Like (35)
    Follow
    Share
    Why should the laws established to protect us from financial institutions taking unwarranted risk be relaxed for any financial institution? In particular, for those smaller institutions in which some people have their entire life savings? If there is a need to ‘level’ the playing field between large and small institutions, I recommend increasing the requirements on larger institutions- which have been rolled-back little by little every year- to the point where even smaller banks are once again getting back into member supported investments which are beginning to carry some of the same kind of risk which triggered the AGI collapse and the domino effect on other ‘too large to fail’ institutions. The public’s risk of having to undertake taxpayer funded bail-outs of these institutions was the driving force for the Dodd-Frank legislation. It is unlikely that taxpayers could be called upon to bail-out smaller institutions which are not ‘too large to fail’ and which often hold a family’s life savings. Why would any taxpayer support increasing the risks by relaxing the rules?
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    This is proposed by the GOP. It likely screws the public, so no
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    Savings and loan crisis. No thanks
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    I don’t trust the trump administration. I don’t trust the trump administration to do this appropriately.
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    Smaller banks and credit unions may be more sensitive to people’s needs than profit-focused big banks.
    Like (8)
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    I’m thoroughly tired of the “Too Big To Fail” banks getting billions of corporate welfare and paying penny penalties for egregious malfeasance while Main Street gets the shaft. End the corruption!
    Like (6)
    Follow
    Share
    I agree with NoHedges response below. Congress has yet to relieve the tax burden from the middle-class voters who elected them. Besides, I trust Tipton about as far as I can throw him. He has bankrupted the entire western slope of Colorado and destabilized the environment from excessive fracking. Rockslides and mudslides are at an all time high, and they have led to several deaths. Tipton has supported policies contaminating the water supply for Palisade Peaches and other agriculture, and supported Trump’s trade wars, which have led to an increased rate of suicide among ranchers. Tipton blocks every educational advancement and the schools in his district can only afford to be in session 4 days a week. The teachers have been threatened with jail time if they strike, yet a teacher with a Master degree and 10+ years of teaching experience makes around 39K per year. He has voted to block healthcare and is a proud member of the Republican’s “pro-life” campaign. Hell will quite literally have to freeze over, and the Almighty Himself ask me personally to support Scott Tipton before I will CONSIDER backIng any legislation he sponsors. Need I say more?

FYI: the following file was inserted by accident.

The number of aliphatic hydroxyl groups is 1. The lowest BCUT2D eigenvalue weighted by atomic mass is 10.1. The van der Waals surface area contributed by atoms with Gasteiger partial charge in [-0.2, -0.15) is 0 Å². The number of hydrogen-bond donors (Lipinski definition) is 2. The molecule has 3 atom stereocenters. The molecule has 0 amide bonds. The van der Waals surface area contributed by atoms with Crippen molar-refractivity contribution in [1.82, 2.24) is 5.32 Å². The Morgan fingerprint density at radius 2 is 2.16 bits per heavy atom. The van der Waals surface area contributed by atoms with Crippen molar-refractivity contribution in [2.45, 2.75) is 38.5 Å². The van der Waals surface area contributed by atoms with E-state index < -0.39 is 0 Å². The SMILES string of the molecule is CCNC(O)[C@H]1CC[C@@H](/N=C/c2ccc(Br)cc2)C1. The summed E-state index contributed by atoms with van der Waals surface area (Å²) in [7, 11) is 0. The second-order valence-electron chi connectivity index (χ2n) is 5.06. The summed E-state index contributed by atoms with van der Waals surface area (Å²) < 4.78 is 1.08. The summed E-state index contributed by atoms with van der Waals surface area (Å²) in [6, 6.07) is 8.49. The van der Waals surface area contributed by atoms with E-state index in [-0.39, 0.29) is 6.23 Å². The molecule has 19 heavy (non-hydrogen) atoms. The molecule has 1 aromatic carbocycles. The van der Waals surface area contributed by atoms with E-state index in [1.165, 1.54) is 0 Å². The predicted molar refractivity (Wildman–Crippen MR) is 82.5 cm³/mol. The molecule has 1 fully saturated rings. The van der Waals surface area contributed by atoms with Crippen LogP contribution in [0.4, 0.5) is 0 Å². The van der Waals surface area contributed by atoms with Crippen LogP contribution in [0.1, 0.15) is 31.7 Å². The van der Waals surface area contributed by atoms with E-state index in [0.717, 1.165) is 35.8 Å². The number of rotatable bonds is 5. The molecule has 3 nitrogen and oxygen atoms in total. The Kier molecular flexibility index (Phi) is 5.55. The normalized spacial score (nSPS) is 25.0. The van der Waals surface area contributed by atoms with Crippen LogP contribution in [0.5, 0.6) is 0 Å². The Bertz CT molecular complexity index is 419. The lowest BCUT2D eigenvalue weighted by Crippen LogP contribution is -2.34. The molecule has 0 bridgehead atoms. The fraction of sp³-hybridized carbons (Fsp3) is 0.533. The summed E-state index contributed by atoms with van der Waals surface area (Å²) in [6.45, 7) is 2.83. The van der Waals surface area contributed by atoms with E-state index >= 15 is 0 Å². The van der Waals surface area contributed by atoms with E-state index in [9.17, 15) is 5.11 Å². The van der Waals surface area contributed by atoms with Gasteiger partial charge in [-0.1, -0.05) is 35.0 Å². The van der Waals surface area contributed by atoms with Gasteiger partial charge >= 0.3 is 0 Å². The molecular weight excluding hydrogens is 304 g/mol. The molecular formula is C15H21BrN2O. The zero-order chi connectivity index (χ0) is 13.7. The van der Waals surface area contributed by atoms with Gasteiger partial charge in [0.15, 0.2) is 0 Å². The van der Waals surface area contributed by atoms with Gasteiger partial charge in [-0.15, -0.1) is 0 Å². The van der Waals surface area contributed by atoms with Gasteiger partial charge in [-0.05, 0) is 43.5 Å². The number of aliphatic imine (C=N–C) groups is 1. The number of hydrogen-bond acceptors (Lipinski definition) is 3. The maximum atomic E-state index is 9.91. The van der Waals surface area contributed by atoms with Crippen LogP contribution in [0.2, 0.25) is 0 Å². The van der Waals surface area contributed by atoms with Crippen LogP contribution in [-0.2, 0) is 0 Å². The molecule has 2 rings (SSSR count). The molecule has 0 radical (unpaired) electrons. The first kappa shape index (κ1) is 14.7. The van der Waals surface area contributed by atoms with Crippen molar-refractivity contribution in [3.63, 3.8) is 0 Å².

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    I don’t believe what I am seeing! Is federal control of banks in our constitution? What about the control of the Federal reserve which is neither?! So what, the feds can offer taxpayer bailouts again fleecing the wealth and our retirements for shady business practices? And lemme guess, our “protector” the federal government is coming to the rescue again? HEGELIAN DIALECTIC perhaps?! You should all be ejected from office and the idiots that voted you in there dont deserve their freedom which is probably why we are heading toward totalitarianism at break neck speed?!
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    Financial regulators and Congress already take steps to tailor rules so they don’t create an excessive burden on small financial institutions. This bill goes too far, and if enacted would lead to endless legal challenges of recent and future rules.
    Like (4)
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    REGULATIONS? DODD FRANK???? THE GOP HS CHOSEN TO MAKE SURE We The People are now back on the hook for the banks when they next FAIL!!! Although their CEO's and CFO's will still receive their HUGE UNEARNED BONUSES!!!
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    I’m not concerned with any banks burden of maintaining solvency. I have to do it. No one is trying to bail me out.
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    AUDIT THE FEDERAL RESERVE! They do not Constitutionally have the authority to control the money supply. Put the USA back on the gold standard! Otherwise, we will be put in a terrible financial crunch.
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    Nothing, nothing, nothing the GOP proposes, ever. Unless they all propose to quit and move to Greenland...Oh wait....”The (sob) Prime Minister (sob) was mean me. I am not going to play with her now. Aren’t the risks the same for all? Based on profits, investments, losses, expense. That it would not balance out is pure GOP smoke and mirrors.
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    The current banking system is essentially a monopoly, we need to encourage small business growth all we can in order to keep competition. Otherwise fees and rates will just keep going up, with nobody to stop them.
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    Absolutely not I do some work for smaller banks and I know for a fact they’re making money hand over fist. Talk executives at local banks are paid hundreds of thousands of dollars, give me a break.
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    Regardless of size, similar regulations must be required for all institutions assuming the public trust.
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    Regulations are in place to protect the consumer. 12 years ago we saw a great lose of money when the banks could not cover their liabilities. Instead maybe the government should break up the large banks who are said to be to big to fail so the government has to bail them out.
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    Small banks and credit unions need to be protected from the government and large banks. Big banks always get their way.